“In a cyberpunk vision of the future, man has developed the technology to create replicants, human clones used to serve in the colonies outside Earth but with fixed lifespans. In Los Angeles 2019, Deckard is a Blade Runner, a cop who specialises in terminating replicants. Originally in retirement, he is forced to re-enter the force when six replicants escape from an offworld colony to Earth.” (courtesy IMDB)
Ridley Scott has been more influential than most other directors of equally limited fantasy output, like David Lynch and Nicolas Roeg, not only because he is more mainstream, but because he did something new in science fiction cinema – he created a genuine feeling of foreignness. He is a master of elaborately different settings, in which places in space or time are not simply sketched-in with a couple of alien-looking artifacts – they are vividly and solidly realised. After Ridley Scott, the design of science fiction films could never be the same again.
Blade Runner (1982) was loosely based on Philip K. Dick‘s classic novel Do Androids Dream Of Electric Sheep? – an almost surrealist story about the relationship between man and machine, appearance and reality, tenderness and cruelty in an entropic future Earth that is slowly going down the toilet, with most of its population emigrated to other planets. The screenplay jettisoned many elements of Dick’s novel, in some cases during shooting, leaving some puzzling sequences. The film, for example, doesn’t make it clear that the rarity of real animal life has led to a thriving trade in robot copies of animals which, in turn, renders baffling the Voight-Kampff tests in which suspected androids are asked about dead animals.
These androids (called replicants in the film) are artificial human slaves who have escaped to revenge themselves on the human race, especially upon the scientist-entrepreneur who created them. Grim, unshaven and Bogart-like, Harrison Ford plays the bounty hunter whose task it is to locate and destroy these dangerous creatures, who have superhuman strength and are highly intelligent.
Over the last three decades there have been several different cuts of the film released, almost as many as Metropolis (1926), but the original release of Blade Runner was cut in such a way that its subtext was almost invisible. I doubt more than one in a hundred viewers understood that Rick Deckard, slayer of androids, may be an android himself without knowing it. He is, like the androids he hunts, curiously deficient in the emotion department. There is a subtle point being expressed here about what actually makes us human, and about destruction making us less human. Unlike so many science fiction films before or since, Blade Runner is quite adult.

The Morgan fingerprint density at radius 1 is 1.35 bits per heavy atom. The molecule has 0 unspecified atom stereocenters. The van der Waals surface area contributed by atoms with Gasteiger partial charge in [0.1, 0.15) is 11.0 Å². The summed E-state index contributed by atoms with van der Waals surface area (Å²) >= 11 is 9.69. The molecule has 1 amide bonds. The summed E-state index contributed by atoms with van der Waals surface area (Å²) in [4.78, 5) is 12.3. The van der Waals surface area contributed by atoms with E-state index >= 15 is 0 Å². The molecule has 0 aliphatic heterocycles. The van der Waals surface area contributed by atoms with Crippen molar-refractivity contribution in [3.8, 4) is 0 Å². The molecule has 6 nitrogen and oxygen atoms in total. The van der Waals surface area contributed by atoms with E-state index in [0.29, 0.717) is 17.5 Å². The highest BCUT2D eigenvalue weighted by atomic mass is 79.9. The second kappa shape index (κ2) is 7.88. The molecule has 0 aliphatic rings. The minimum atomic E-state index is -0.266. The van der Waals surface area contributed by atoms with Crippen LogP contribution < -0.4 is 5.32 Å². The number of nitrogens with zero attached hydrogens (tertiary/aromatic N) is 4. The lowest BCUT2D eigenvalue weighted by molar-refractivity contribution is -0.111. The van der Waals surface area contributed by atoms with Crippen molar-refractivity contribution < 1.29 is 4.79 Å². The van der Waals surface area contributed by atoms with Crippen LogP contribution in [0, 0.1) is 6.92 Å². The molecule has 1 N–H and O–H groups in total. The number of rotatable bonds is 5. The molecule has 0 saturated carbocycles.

Despite various incoherences in the narrative development and an appallingly sentimental scene tacked on by the studio to make it less pessimistic (Deckard drives into the sunset with his android lover), Blade Runner is extraordinary science fiction, its strength is the wonderful fullness of the near-future Los Angeles – crowded, tacky, half-visible through rain and steam, blending high technology with near-universal decay and heavily ‘orientalised’.
Visually the film is enormously exciting, but not in an obvious way. Scott makes heavy use of chiaroscuro – the bizarre sets are shadowy and dimly lit with shafts of light producing unexpected illuminations. Replicants Roy (Rutger Hauer) and Pris (Daryl Hannah) are wonderfully realised too, with two almost-unknown actors as the replicants on the run, with animal-like grace, physical perfection, full of frenetic energy, yet also curiously mechanical and capable of bursting into an oddly inhuman, scarifying violence, with no more visible emotion than a person stepping on an ant. This image is best captured when Pris conceals herself in a room full of life-size clockwork dolls and erupts into a violent attack on Deckard which also happens to be a narcissistic display of gymnastics. It is an uncanny scene. The film may indeed be disturbing for the squeamish, but the violence is unavoidably intrinsic to its central point.
Scott’s masterly direction evokes an alien world which has evolved visibly from our own. Los Angeles is weirdly futuristic yet some sequences are filmed in one of the city’s oldest buildings, Ennis House. Designed by Frank Lloyd Wright, it’s been used in House On Haunted Hill (1959), The Day Of The Locust (1975), The Rocketeer (1991), Cast A Deadly Spell II: Witch Hunt (1994), and Buffy The Vampire Slayer (1992). Scott worked closely with artist Syd Mead to help visualise the details, a well-known industrial designer whose gouache renderings were vividly brought to life by production designer Larry Paull.
Unlike Ridley Scott’s Alien (1979), Blade Runner is more than just a magnificent tale – this time settings and narrative cohere into a striking whole, a film of thoughtful intricate substance, partly sustained by a convincing performance from Harrison Ford. Scott’s sense of both the exotic and the mundane qualities to be found in alien worlds – they are even present in his first film The Duellists (1977) which is, after all, set in the alien world of the past – makes him one of the most creative of all directors. Since I’ve discussed such intellectually stimulating cinema this week, I’m convinced you will show your gratitude by checking in again next week when I treat you to another huge slice of Public Domain pizza with extra clichÃ©s and a very cheesy crust for…Horror News! Toodles!